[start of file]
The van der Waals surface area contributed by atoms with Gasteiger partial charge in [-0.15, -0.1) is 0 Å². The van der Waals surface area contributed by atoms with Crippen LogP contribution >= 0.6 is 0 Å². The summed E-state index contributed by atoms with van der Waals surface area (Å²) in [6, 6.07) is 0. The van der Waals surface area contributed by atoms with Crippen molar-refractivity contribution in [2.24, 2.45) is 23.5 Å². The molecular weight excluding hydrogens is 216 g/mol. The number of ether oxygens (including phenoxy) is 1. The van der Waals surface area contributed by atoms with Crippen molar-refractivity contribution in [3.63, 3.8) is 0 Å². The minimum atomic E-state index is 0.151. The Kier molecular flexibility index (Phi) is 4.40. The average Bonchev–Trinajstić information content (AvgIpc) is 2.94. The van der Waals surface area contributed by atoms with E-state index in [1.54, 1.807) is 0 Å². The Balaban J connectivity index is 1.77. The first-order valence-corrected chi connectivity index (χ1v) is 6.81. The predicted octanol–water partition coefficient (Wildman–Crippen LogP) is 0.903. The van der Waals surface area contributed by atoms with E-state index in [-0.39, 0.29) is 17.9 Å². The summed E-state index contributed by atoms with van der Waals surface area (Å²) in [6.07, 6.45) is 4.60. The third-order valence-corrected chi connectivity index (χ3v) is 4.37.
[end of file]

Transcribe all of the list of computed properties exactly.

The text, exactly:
The van der Waals surface area contributed by atoms with Gasteiger partial charge in [-0.15, -0.1) is 0 Å². The van der Waals surface area contributed by atoms with Crippen LogP contribution >= 0.6 is 0 Å². The summed E-state index contributed by atoms with van der Waals surface area (Å²) in [6, 6.07) is 0. The van der Waals surface area contributed by atoms with Crippen molar-refractivity contribution in [2.24, 2.45) is 23.5 Å². The molecular weight excluding hydrogens is 216 g/mol. The number of ether oxygens (including phenoxy) is 1. The van der Waals surface area contributed by atoms with Crippen molar-refractivity contribution in [3.63, 3.8) is 0 Å². The minimum atomic E-state index is 0.151. The Kier molecular flexibility index (Phi) is 4.40. The average Bonchev–Trinajstić information content (AvgIpc) is 2.94. The van der Waals surface area contributed by atoms with E-state index in [1.54, 1.807) is 0 Å². The Balaban J connectivity index is 1.77. The first-order valence-corrected chi connectivity index (χ1v) is 6.81. The predicted octanol–water partition coefficient (Wildman–Crippen LogP) is 0.903. The van der Waals surface area contributed by atoms with E-state index in [-0.39, 0.29) is 17.9 Å². The summed E-state index contributed by atoms with van der Waals surface area (Å²) in [6.07, 6.45) is 4.60. The third-order valence-corrected chi connectivity index (χ3v) is 4.37.